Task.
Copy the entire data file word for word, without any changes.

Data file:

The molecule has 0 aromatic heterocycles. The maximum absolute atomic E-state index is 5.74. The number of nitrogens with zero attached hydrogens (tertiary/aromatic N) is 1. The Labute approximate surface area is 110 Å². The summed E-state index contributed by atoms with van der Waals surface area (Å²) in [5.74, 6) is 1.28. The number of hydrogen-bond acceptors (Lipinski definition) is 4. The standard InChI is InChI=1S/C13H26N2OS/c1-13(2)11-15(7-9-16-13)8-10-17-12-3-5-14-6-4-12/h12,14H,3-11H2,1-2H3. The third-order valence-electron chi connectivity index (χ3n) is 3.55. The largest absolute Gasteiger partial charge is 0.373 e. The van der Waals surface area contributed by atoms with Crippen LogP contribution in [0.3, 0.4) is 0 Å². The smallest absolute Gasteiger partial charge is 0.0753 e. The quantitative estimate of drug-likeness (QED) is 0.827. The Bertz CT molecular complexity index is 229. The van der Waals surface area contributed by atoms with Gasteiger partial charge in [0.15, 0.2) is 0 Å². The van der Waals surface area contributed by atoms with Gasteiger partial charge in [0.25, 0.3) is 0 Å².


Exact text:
The molecule has 0 aromatic heterocycles. The maximum absolute atomic E-state index is 5.74. The number of nitrogens with zero attached hydrogens (tertiary/aromatic N) is 1. The Labute approximate surface area is 110 Å². The summed E-state index contributed by atoms with van der Waals surface area (Å²) in [5.74, 6) is 1.28. The number of hydrogen-bond acceptors (Lipinski definition) is 4. The standard InChI is InChI=1S/C13H26N2OS/c1-13(2)11-15(7-9-16-13)8-10-17-12-3-5-14-6-4-12/h12,14H,3-11H2,1-2H3. The third-order valence-electron chi connectivity index (χ3n) is 3.55. The largest absolute Gasteiger partial charge is 0.373 e. The van der Waals surface area contributed by atoms with Crippen LogP contribution in [0.3, 0.4) is 0 Å². The smallest absolute Gasteiger partial charge is 0.0753 e. The quantitative estimate of drug-likeness (QED) is 0.827. The Bertz CT molecular complexity index is 229. The van der Waals surface area contributed by atoms with Gasteiger partial charge in [0.15, 0.2) is 0 Å². The van der Waals surface area contributed by atoms with Gasteiger partial charge in [0.25, 0.3) is 0 Å².